T, the New York Times Style Magazine, features a lengthy profile of Chicago artist LaToya Ruby Frazier in its most recent issue. Frazier is a Hall of Fame member of Newcity’s Art 50 list and was most recently featured here on the occasion of her solo exhibition at the Renaissance Society.
From the New York Times: “Frazier’s radical empathy has brought her to places whose occupants have every reason to distrust outsiders. She photographs communities gutted by unemployment, poverty, racism and environmental degradation, seeking out subjects dehumanized or ignored by the mainstream media. At 39, she sees her life’s work as an archive of humanity, one that particularly documents the courage and diversity of blue-collar workers and the consequences of the policies that condemn them to struggle. For her, this is what it means to be a patriot.”
Fifty Shades of Sourcebooks
Naperville-based Sourcebooks announced the name of its new E.L. James-heavy women’s imprint, Bloom Books, and said, according to Publishers Weekly, that it “will offer women authors a different financial model while also giving them more control over the creative and marketing processes than a traditional publisher.” Oh, one more little thing: It also announced its first title coming June 1: “Freed: Fifty Shades Freed as Told by Christian,” by E. L. James.
FOOD & DRINK
Edward Judge, 1966-2021
It’s easy to underestimate the impact a bartender might have on our day-to-day rhythms; that is, until they’re gone. Ed Judge was the bartender at Petterino’s in the Loop theater district (attached to the Goodman Theatre); and it seems everyone of us who ever stopped there for a drink before, after or even during a show knew Ed. His online tribute is filled with moving memorials, including one from Roche Schulfer, the longtime executive director of the Goodman Theatre. “Whether I was there after a board meeting, or on an opening night with staff, or before going to the theater, or for a meeting, Ed could tell how things were going. And my standard beverage appeared immediately without having to order. I am so forever grateful to Ed for creating a welcoming space where we could laugh, celebrate, sympathize and even cry together.” Chris Jones, the theater critic for the Chicago Tribune, penned a moving tribute for the newspaper: “He displayed particular affection for such impecunious characters as actors and reporters, often ‘forgetting’ to list every drink on the check and avoiding even the specter of an empty glass. He memorized every curtain time in the Loop, preempting potential professional disasters. Although he hated clichés, he knew everybody’s name.”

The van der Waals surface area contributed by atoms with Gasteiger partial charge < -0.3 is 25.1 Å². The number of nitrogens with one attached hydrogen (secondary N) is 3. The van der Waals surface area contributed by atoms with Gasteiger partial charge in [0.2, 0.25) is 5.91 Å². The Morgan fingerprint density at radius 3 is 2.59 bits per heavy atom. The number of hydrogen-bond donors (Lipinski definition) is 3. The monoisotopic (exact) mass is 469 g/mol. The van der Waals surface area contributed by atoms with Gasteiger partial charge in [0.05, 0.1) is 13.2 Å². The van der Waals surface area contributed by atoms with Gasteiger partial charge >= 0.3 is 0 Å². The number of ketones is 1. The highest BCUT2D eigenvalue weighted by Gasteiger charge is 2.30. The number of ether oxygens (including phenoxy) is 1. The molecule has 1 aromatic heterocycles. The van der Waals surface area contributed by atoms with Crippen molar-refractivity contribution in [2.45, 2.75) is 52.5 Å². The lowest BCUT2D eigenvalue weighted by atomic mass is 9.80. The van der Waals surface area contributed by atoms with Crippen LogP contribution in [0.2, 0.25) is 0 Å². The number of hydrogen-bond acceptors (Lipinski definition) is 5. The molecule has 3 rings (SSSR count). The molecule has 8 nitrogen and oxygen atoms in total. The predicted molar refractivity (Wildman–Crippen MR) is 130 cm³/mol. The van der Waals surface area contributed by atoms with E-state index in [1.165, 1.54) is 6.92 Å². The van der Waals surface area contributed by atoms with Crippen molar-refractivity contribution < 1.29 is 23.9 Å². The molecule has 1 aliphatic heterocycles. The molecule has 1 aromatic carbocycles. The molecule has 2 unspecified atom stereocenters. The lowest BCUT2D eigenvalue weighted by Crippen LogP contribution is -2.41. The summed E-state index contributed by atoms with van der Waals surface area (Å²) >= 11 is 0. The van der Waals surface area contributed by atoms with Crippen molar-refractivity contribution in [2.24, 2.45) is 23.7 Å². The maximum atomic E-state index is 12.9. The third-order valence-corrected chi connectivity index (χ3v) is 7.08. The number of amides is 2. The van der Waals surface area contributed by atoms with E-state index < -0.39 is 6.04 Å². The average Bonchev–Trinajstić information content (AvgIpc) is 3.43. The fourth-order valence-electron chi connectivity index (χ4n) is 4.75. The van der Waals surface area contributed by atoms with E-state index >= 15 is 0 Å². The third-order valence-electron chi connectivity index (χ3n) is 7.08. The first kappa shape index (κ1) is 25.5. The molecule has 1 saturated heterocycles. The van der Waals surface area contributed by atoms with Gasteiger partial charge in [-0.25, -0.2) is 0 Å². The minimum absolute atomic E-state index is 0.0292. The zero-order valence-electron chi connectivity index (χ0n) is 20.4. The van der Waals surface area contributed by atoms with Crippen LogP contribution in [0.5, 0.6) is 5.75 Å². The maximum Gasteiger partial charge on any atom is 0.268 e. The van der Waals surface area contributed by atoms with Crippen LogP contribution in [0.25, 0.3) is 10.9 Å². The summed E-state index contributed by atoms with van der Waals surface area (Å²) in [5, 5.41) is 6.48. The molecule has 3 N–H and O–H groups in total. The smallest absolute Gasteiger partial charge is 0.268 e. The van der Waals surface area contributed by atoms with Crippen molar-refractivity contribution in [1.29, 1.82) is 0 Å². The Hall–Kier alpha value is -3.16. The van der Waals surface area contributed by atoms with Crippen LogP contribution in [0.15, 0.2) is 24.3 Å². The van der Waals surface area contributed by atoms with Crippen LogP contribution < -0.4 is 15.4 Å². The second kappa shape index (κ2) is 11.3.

A little Fox-y?
The New York Times digs into the troubled launch of Chicago-based NewsNation, the “unbiased” cable news show that was created from the remains of WGN America after the sale of Tribune Media to Nextstar. “In recent weeks, the news director and managing editor have resigned. Six people at the network, who spoke on the condition of anonymity to reveal internal discussions, said ‘NewsNation’ has increasingly become a venue for right-wing views,” the New York Times writes.
“I think it would be fun to run a newspaper”?
Robert Feder reports on the launch of the positive-news focused Chicago Star, a print newspaper with an advisory board packed with arts world luminaries like Leslie Hindman, founder of Leslie Hindman Auctioneers; Tom Kehoe, founder of Kehoe Designs; Michael Kutza, founder of the Chicago International Film Festival; Alexander Pissios, president of Cinespace Chicago Film Studios and CineCares Foundation; Howard Tullman, general managing partner of G2T3V; and Phil Vettel, former Chicago Tribune food critic.